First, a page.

Author : Wallace Stegner
ISBN : 9780718197469
Genre : Fiction
File Size : 59.36 MB
Format : PDF
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Sabrina Castro, an attractive woman with a strong New England heritage, is married to a wealthy, older California physician who no longer fulfils her dreams. An almost accidental misstep leads her down the slow descent of moral disintegration, until there is no place for her to go but up and out. How Sabrina comes to term with her life is the theme of this absorbing personal drama, played out against the background of an old Peninsula estate where her mother lives among her servants, her memories of Boston and her treasured family archives. A Shooting star displays all the greatness of Wallace Stegner's storytelling powers. Wallace Stegner was the author of, among other works of fiction, Remembering Laughter (1973); The Big Rock Candy Mountain (1943); Joe Hill (1950); All the Little Live Things (1967, Commonwealth Club Gold Medal); Angle of Repose (1971, Pulitzer Prize); The Spectator Bird (1976, National Book Award); Recapitulation (1979); Crossing to Safety (1987); and Collected Stories (1990). His nonfiction includes Beyond the Hundredth Meridian (1954); Wolf Willow (1963); The Sound of Mountain Water (essays, 1969); The Uneasy Chair: A Biography of Bernard deVoto (1964); American Places (with Page Stegner, 1981); and Where the Bluebird Sings to the Lemonade Springs: Living and Writing in the West (1992). Three short stories have won O.Henry prizes, and in 1980 he received the Robert Kirsch Award from the Los Angeles Times for his lifetime literary achievements.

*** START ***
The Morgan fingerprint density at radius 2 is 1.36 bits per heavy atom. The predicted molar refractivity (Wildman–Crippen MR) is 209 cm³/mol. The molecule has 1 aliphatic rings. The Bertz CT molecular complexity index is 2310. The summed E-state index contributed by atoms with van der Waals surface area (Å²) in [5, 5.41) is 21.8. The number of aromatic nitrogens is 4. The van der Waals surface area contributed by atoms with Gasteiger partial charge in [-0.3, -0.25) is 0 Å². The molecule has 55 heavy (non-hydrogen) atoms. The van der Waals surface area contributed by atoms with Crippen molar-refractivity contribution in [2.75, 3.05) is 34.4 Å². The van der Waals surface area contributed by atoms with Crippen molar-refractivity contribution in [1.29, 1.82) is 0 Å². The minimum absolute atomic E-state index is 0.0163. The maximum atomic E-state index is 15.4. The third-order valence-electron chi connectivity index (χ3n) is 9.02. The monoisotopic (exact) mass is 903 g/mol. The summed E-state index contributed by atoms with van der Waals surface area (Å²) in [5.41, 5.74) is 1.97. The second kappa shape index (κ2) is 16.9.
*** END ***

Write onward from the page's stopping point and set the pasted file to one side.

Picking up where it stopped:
'This is the age for the short story. None will be better or more worthy of admiration than Wallace Stegner's Collected Stories' Washington Post Book World In a literary career spanning more than fifty years, Wallace Stegner, winner of a Pulitzer Prize and the National Book Award, has created a remarkable record of the history and culture of twentieth-century America. These thirty-one stories demonstrate why he is acclaimed as one of America's master storytellers. Here are tales of young love and older wisdom, of the order and consistency of the natural world and the chaos, contradictions and continuities of the human being. 'Exemplary stories ... The reader of Stegner's writing is immediately reminded of an essential America ... a distinct place, a unique people, a common history, and a shared heritage remembered as only Stegner can' Los Angeles Times